Heart of Steel (Iron Seas, #2) by Meljean Brook : Steampunk alternate Victorian era in a world with dirigibles, nanoagents, mechanical flesh, zombies. I think I still like the first book better. However, this one has a strong lead female character who is an experienced badass captain of an Airship. Yasmeen, captain of Lady Corsair, and Archimedes Fox, adventurer, go out on a journey to search for a treasured sketch from Leonardo da Vinci. There is also revenge but that wasn't too clear to me. Good fighting sequences with zombies, but in the end, I didn't get who/what they were fighting against really.
Indistractable: How to Control Your Attention and Choose Your Life by Nir Eyal : The premise here is: we are also responsible for being addicted to technology so the author discusses some tactics to make us less prone to use it mindlessly. But, I don't think it is for everyone. There are some drastic measures that I think might work for some. I didn't like it as much as I thought I would.
Polaris Rising (Consortium Rebellion, #1) by Jessie Mihalik: I enjoyed this space-opera! Lots of adventures: boarding ships, cracking security codes and locks, dealing with smugglers, discussing ship layouts, sending encrypted messages and blending in a crowded port to avoid being recognized. The two main characters, Lady Ada and Loch, were equally strong and I liked that they were both highly skilled at their areas of expertise. And rescues! It happens a lot and for the most part the rescuing is done by Lady Ada (as opposed to the male hero always rescuing the damsel in distress). It had that old Star Wars feel but without aliens. Fun!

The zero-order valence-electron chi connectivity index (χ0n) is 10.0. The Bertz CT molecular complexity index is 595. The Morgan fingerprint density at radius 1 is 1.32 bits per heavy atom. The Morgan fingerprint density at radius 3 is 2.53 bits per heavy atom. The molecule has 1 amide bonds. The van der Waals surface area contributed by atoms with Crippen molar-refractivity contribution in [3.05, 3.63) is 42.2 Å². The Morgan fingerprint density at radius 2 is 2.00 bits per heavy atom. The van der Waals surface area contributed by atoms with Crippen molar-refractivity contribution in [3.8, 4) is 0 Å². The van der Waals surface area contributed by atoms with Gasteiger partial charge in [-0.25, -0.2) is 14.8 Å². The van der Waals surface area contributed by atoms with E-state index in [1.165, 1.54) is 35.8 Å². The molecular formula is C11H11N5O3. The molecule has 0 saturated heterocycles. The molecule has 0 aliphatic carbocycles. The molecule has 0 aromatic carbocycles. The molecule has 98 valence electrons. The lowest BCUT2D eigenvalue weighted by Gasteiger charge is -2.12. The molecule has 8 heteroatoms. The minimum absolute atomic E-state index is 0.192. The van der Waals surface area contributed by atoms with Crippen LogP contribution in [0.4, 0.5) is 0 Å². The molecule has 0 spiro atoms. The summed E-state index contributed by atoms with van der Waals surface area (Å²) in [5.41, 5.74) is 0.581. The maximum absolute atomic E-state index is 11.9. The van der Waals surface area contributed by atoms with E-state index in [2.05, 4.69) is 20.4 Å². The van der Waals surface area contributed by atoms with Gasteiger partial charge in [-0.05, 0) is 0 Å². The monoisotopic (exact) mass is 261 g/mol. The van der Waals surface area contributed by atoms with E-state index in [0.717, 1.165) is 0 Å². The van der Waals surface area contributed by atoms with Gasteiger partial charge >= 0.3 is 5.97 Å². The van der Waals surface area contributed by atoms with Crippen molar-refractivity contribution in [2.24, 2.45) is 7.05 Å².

This was a hard month for reading. Distraction was with me all the time! It was one of the few months that I didn't enjoy my readings that much. The highlight was “Broken Angels” by Richard Morgan, always a good sci-fi!
How to Do Nothing: Resisting the Attention Economy by Jenny Odell, 240p: Maybe too philosophical to my taste. Although the title book starts with “How to…” it's not really a manual. It's more like an exposition of the author's memories and her musings about art. Art like a critic of the status quo. There is a lot of talk about art. It was not my cup of tea.
Broken Angels (Takeshi Kovacs, #2) by Richard K. Morgan , 480p: I thought this book had a totally different tone than the first one. It totally feels like military sci-fi. The pace is kinda slow until half of the book and then it's action-packed till the end. There is a lot of worldbuilding when Takeshi remembers his childhood and the wars he has fought in. There is an interesting group of characters that are put together to fulfill a mission. Alien ruins, old artifacts, soldiers, war, archeology, mental illness.
The 12 Week Year: Get More Done in 12 Weeks than Others Do in 12 Months by Brian P. Moran, Michael Lennington, 208p: I get the concept: treat 12 weeks (3 months) like it's your year. That way it forces you to set up achievable goals and don't lose track of them. It makes sense. It brings a systematic way to define vision, goals, projects, plan each week and evaluate progress using a scoring system. I think it works for some people, but for me, at the moment, it felt like too much pressure on myself. The basic concepts of having a productivity system are all there: goals, time blocking, weekly reviews. So, it's not unlike other systems, like GTD, for example. But there is this added urgency because of the 12 weeks time frame. Not sure it would work for me.